clock menu more-arrow no yes mobile

Filed under:

It’s not just the fans: Sponsors aren’t going to the Europa League final either

This seems fine!

Washington Nationals vs Houston Astros
This could be you, Baku
Photo by Thomas B. Shea/Getty Images

One of the biggest complaints about Modern Football is that it has been taken over by sponsors. And it has! But those exorbitant wage bills aren’t going to pay for themselves, and everyone wants a piece of the footballing pie, so that’s the world in which we live - a world in which every stadium is covered in advertisements, every element of the game has a name sponsor, and where as a fan you’re barraged on all sides with advertisements when sometimes all you want to do is watch a game.

One of the things about sponsors is that they suck up tickets to events. They always get a block of tickets, and companies generally use them as perks - usually for the C-suite people that work at a company, but occasionally some filter down to the regulars as well. It’s a nice junket for these folks, albeit one that takes a seat away from a fan of a team and gives it to someone who may or may not care all that much, which inevitably changes the atmosphere of a final from one of fierce partisanship to one of a fun day out with no particular stakes.

The atmosphere of the 2019 Europa League final, though, is verging on becoming funereal at this point. We’ve already heard that both Arsenal and Chelsea returned half their allocation of tickets due to travel and cost issues, and today, we hear that many of the event’s sponsors - again, companies that paid to be there, are doing the same thing.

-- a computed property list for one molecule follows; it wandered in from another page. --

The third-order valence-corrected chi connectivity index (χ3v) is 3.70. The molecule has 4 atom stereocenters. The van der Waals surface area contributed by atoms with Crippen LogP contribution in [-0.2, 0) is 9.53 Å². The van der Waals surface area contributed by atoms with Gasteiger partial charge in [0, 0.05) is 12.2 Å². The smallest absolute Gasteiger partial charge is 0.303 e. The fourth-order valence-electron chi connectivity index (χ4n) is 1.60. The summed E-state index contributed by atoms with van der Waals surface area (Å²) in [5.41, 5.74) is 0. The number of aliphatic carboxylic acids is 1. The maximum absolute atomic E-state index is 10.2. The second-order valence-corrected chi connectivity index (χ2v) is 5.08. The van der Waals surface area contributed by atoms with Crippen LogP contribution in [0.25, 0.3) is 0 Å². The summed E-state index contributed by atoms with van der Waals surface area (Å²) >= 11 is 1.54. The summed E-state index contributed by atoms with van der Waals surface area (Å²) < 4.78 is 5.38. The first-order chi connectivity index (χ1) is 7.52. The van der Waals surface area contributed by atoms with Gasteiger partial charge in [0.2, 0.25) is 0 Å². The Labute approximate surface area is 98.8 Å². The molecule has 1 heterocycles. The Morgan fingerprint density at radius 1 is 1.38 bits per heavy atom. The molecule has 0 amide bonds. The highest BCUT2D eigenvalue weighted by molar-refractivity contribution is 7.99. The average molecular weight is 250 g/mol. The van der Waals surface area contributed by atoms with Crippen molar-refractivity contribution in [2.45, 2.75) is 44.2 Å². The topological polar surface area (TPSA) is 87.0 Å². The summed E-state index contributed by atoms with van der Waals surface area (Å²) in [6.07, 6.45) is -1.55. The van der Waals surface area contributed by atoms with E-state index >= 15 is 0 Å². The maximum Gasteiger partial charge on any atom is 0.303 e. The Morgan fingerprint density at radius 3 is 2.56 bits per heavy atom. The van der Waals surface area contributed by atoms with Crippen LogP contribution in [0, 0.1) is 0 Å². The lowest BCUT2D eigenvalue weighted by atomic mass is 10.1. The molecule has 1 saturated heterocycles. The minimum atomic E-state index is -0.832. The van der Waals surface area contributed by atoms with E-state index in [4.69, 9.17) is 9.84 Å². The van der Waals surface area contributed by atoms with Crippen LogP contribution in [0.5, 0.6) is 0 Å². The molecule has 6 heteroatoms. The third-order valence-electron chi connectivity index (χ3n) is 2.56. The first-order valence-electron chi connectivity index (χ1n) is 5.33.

Main sponsors were given 2,000 seats each for the final, and according to The Times (registration required to read entire article, but it’s free), “several sponsors” are giving back a “large proportion” of their allocations, because a lot of them can’t even give their tickets away, thanks to those same travel and cost issues.

All of the returned tickets will be sold to Azerbaijani locals, but there have already been 23,000 tickets sold in the local market, so there’s probably not another 10,000 or so that need or want tickets. Which raises the very real possibility that a European championship final (even if it is their secondary championship) will be far from a sellout, which has to be viewed as an embarrassment in the halls of UEFA oh no you’re right I can’t even type that sentence with a straight face because UEFA.

There are an increasing number of voices saying that Arsenal should boycott this game, because Henrikh Mkhitaryan wouldn’t be safe in Baku, and honestly, I wouldn’t be too bothered if they did. They never will, of course, because actual human rights issues will never surpass the siren song of short term moneymaking in sports.

We live in a world where “Baku isn’t a safe place for Mkhitaryan to travel” is seen as less of an issue than “If Arsenal boycott they won’t have any chance of getting to the Champions League and drinking from its gilded firehose of money”, and that’s really sad. How sad? As sad as a half-full stadium for a Europa League final.